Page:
Sir Steven Geoffrey Redgrave CBE DL (born 23 March 1962) is a retired British rower who won gold medals at five consecutive Olympic Games from 1984 to 2000. He has also won three Commonwealth Games gold medals and nine World Rowing Championships golds. He is the most successful male rower in Olympic history and is regarded as one of Britain’s greatest-ever Olympians.
However, Sir Steve Redgrave was diagnosed with diabetes at the age of 35, while he was training for the 2000 Sydney Olympics. Having won gold at the previous four games, large amounts of pressure had been placed on him and didn’t think he’d be able to compete with a potentially debilitating illness.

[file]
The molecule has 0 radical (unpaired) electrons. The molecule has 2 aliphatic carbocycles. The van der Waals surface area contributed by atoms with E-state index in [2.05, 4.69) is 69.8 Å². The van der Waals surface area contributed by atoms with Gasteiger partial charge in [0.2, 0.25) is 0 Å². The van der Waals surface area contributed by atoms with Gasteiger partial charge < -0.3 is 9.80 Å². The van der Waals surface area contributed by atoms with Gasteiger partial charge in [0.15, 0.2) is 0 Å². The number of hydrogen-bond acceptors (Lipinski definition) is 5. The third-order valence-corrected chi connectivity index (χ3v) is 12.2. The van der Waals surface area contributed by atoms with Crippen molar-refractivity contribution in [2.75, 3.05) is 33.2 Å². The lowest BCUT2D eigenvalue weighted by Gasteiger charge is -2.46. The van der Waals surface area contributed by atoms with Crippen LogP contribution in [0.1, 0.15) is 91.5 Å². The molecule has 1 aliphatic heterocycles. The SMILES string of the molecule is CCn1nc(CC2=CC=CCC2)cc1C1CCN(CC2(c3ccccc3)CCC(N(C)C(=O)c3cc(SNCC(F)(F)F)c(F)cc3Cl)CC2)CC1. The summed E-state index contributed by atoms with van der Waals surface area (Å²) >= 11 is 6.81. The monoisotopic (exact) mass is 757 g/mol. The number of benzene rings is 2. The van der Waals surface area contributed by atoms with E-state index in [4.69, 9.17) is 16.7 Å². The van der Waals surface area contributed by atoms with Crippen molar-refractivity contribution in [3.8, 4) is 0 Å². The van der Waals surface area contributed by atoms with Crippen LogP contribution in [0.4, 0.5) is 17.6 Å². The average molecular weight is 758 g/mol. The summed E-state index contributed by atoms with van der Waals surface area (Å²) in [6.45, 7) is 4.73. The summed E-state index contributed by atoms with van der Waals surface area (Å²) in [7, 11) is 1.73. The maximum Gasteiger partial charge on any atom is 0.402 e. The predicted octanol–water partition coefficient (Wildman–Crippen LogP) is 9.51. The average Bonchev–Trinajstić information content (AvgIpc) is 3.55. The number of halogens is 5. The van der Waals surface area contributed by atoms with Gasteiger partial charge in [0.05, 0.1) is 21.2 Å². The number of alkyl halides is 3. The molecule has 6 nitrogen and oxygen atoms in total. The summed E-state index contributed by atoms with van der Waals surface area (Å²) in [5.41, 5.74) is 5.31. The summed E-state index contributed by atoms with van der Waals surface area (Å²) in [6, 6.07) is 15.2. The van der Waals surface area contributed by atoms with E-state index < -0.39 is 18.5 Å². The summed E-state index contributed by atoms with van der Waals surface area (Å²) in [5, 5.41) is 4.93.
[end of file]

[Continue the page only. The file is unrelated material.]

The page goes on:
His consultant, however, Dr Ian Gallen, said there was no reason why he shouldn’t be able to achieve his dream of rowing at the Sydney games. Despite this, the pair had to navigate a host of challenges – for example, Redgrave had to get used to injecting insulin and regularly changing aspects of his diet to keep up with his gruelling training regime.
Going on to winning his 5th gold medal, Redgrave is an extremely inspirational person not only in British rowing but sport in general. His persistent to train at such a high level and ability to adapt to a major obstacle in his life make him such a good example of what a good sportsperson should be like, and the reason why many look up to him today.
written by Amy – rowing rep